With the ongoing speculation that Premier Brian Pallister will call an early election, his government may get its promised new economic development strategy in place just under the wire.

Mandate letters were sent out last week to the seven organizations that were identified four months ago to partner with the province in its Economic Growth Action Plan, which is primarily an effort to streamline delivery of economic development policy and support, and to do it on a lower budget.

Industry Minister Blaine Pedersen said he’s happy with progress so far. An Economic Development Office is up and running, headed up by the premier’s former chief of staff, Philip Houde, and Pedersen said the economic development committee cabinet is meeting on a regular basis now.

It should not surprise anyone that there is no magic solution to Manitoba’s slow-growth economy hidden in the seven two-page letters to the agencies — four entities representing the city, capital region, rural and the North and three strategic organizations: World Trade Centre Winnipeg, North Forge and Travel Manitoba.

To give the province the benefit of the doubt, it is more than just an off-loading of responsibilities to already established organizations that have existed for some time with a mandate to deliver support to their constituents.

In fairness, they all receive provincial funding support in one form or another, but with enhanced responsibilities — and pressure to deliver — there is an expectation from them all that greater resources will be required.

For instance, the province has already shuttered Manitoba Trade and the entirety of provincial trade support services is now being borne by World Trade Centre Winnipeg.

anitoba Trade typically participated in 70 trade missions per year, and Mariette Mulaire, the CEO of World Trade Centre (WTC) Winnipeg, said her organization would not be taking part in nearly that much foreign travel.

We have limited resources," she said. "There is no way we could do 70 of them. The government is trying to find savings and avoid duplication.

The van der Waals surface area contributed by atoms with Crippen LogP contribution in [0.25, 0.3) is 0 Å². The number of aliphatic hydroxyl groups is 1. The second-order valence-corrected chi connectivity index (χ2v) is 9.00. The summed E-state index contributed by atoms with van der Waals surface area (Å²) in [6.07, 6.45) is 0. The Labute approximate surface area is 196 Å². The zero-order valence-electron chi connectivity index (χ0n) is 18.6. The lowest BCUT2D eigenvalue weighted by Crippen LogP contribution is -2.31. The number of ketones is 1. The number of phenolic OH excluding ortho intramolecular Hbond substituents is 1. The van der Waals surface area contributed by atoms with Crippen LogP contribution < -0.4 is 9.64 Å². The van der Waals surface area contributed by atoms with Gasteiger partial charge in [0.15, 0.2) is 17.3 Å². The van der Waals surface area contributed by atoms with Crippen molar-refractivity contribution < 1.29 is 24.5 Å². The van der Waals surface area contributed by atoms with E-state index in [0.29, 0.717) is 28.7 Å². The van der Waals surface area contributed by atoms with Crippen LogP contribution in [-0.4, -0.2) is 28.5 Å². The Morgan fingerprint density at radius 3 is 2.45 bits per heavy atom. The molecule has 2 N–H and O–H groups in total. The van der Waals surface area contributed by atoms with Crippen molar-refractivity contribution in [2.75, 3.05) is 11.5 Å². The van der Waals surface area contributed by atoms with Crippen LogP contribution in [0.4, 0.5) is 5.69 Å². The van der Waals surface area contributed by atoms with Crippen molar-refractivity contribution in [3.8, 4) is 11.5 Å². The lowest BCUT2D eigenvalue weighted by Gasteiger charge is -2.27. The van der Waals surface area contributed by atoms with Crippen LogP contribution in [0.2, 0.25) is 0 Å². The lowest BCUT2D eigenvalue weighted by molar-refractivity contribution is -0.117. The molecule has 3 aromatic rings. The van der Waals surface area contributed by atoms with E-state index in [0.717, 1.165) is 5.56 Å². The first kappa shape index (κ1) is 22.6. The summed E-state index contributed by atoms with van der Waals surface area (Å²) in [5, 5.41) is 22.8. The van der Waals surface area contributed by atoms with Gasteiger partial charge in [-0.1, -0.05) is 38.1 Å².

That’s probably a good thing, because there was a reason Manitoba Trade was wound down.

Mulaire believes WTC will be able to avail itself of her organization’s global network or more than 300 offices around the world. As well, rather than establishing its own in-house sector experts — Manitoba Trade had individual staffers dedicated to aerospace, agricultural equipment and manufacturing, etc. — Mulaire said WTC will partner with existing sector councils like the Canadian Manufacturers and Exporters and Manitoba Aerospace Association who are already experts in their fields with close ties on the ground.

The province has tiptoed into its commitment to devising its own economic development strategy. It commissioned studies from Deloitte as well as taking advantage of the goodwill of business leaders Dave Angus and Barb Gamey who spent weeks meeting with about 500 business people across the province — for free — to get the lay of the land.

The centrepiece of its "Team Manitoba" approach is that is should emphasize co-ordination, avoid duplication and set up a structure so there will be clear pathways for businesses, entrepreneurs and investors.

"There is more to this than just trying to land the next big fish. For instance, we have industries looking to expand and there are always lots of issues that go around that," Pedersen said.

This office will co-ordinate those things and make sure we can move ahead.

But crucial funding contribution agreements are not expected to be done until June, which means all those organizations are forced to continue operating frugally, perhaps by design.

While it’s hardly a surprise the funding uncertainty is discomforting, there is a fair amount of goodwill that positive outcomes are going to be produced.

"There is huge potential in the structure of the plan," said Teresa Dukes, the CEO of North Forge Technology Exchange, which is now charged with delivering business development support not just to small businesses and startups but to all sizes of enterprises across the whole province.

"There are a lot of opportunities for us to do things in a more focused, co-ordinated way by working together," she said.

Economic Development Winnipeg’s (EDW) new mandate with the provinces is really not much different than it always has been — to provide market data, assistance and support to "grow Winnipeg’s economy by helping to make business success in Winnipeg easier and more attractive and encouraging more people to come and see what Winnipeg has to offer."

Dayna Spiring, Economic Development Winnipeg’s CEO, said the organization has purposefully changed its focus to target specific companies and specific projects, including trying to attract talent to the city — a key piece in its new mandate.

"There has been a long history in Winnipeg and across the province of a ‘spray and pray’ philosophy where you try to do and be everything to everybody," she said.

At EDW, we are not doing that anymore. Our job now is to figure out exactly where we have a competitive advantage.